Key features of the Affordable Care Act, popularly known as Obamacare, include prohibiting denial of coverage to children based on previous conditions and extending coverage for young adults. The act also reduces paperwork, expands the Medicaid program and requires most people to buy health insurance.
President Barack Obama signed the Affordable Care Act into law on March 23, 2010, and its major provisions took effect in the ensuing months. The prohibition on denying coverage to children based on pre-existing conditions was one of the first elements of the law implemented in 2010. In that same year, the act gave children and young adults the option to stay on their parents' health insurance plans until age of 26, with the exception that young adults are required to use employer-provided insurance if available.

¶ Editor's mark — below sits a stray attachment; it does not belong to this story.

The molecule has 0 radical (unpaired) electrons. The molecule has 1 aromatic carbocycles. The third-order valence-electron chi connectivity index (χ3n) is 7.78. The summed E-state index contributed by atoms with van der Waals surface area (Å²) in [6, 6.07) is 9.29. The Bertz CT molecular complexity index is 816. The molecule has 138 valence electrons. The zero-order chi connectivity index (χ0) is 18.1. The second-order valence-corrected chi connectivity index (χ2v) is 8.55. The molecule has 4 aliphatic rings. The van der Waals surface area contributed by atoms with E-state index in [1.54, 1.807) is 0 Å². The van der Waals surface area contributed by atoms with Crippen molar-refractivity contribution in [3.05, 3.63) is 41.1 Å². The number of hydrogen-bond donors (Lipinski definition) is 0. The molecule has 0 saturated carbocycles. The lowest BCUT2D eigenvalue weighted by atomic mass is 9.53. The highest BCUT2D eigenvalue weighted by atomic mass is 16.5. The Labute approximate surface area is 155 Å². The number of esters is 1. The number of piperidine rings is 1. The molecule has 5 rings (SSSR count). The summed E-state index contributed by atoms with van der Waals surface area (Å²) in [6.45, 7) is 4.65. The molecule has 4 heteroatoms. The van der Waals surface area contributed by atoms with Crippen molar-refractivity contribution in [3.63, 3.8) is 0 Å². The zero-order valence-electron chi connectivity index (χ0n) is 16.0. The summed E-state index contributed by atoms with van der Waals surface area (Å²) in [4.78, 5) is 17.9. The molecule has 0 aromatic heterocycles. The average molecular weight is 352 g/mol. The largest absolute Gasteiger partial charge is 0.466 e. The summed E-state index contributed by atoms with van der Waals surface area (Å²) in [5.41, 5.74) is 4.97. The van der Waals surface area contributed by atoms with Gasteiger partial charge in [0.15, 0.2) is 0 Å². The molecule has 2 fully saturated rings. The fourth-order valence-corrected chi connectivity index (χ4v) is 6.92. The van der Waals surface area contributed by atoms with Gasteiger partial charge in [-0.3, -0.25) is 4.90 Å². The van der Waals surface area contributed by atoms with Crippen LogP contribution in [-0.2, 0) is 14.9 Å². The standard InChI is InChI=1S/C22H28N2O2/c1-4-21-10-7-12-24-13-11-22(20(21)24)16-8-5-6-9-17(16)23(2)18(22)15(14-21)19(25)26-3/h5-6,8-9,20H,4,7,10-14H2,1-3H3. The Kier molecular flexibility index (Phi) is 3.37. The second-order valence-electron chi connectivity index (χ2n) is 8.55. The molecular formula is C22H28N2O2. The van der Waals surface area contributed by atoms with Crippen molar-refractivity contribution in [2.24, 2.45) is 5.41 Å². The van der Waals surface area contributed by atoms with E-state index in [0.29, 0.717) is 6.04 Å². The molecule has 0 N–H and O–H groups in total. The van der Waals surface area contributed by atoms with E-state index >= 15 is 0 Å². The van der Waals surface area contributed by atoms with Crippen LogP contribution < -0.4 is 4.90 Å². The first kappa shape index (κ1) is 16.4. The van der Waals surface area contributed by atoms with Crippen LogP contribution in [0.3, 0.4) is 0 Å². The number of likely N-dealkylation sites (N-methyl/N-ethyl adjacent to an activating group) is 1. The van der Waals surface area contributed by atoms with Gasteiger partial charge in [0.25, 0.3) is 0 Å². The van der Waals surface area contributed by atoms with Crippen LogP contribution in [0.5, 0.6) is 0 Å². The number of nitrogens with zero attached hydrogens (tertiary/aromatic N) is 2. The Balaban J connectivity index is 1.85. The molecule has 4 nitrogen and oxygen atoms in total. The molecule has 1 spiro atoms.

In 2012, provisions of Obamacare designed to reduce paperwork began to take effect, with the goal of shifting most billing and patient records into electronic format. In January of 2014, one of the law's most controversial features, known as the insurance mandate, took effect. The mandate requires that most people who are eligible for health insurance purchase it, with the goal of limiting the cost of providing health care for uninsured citizens.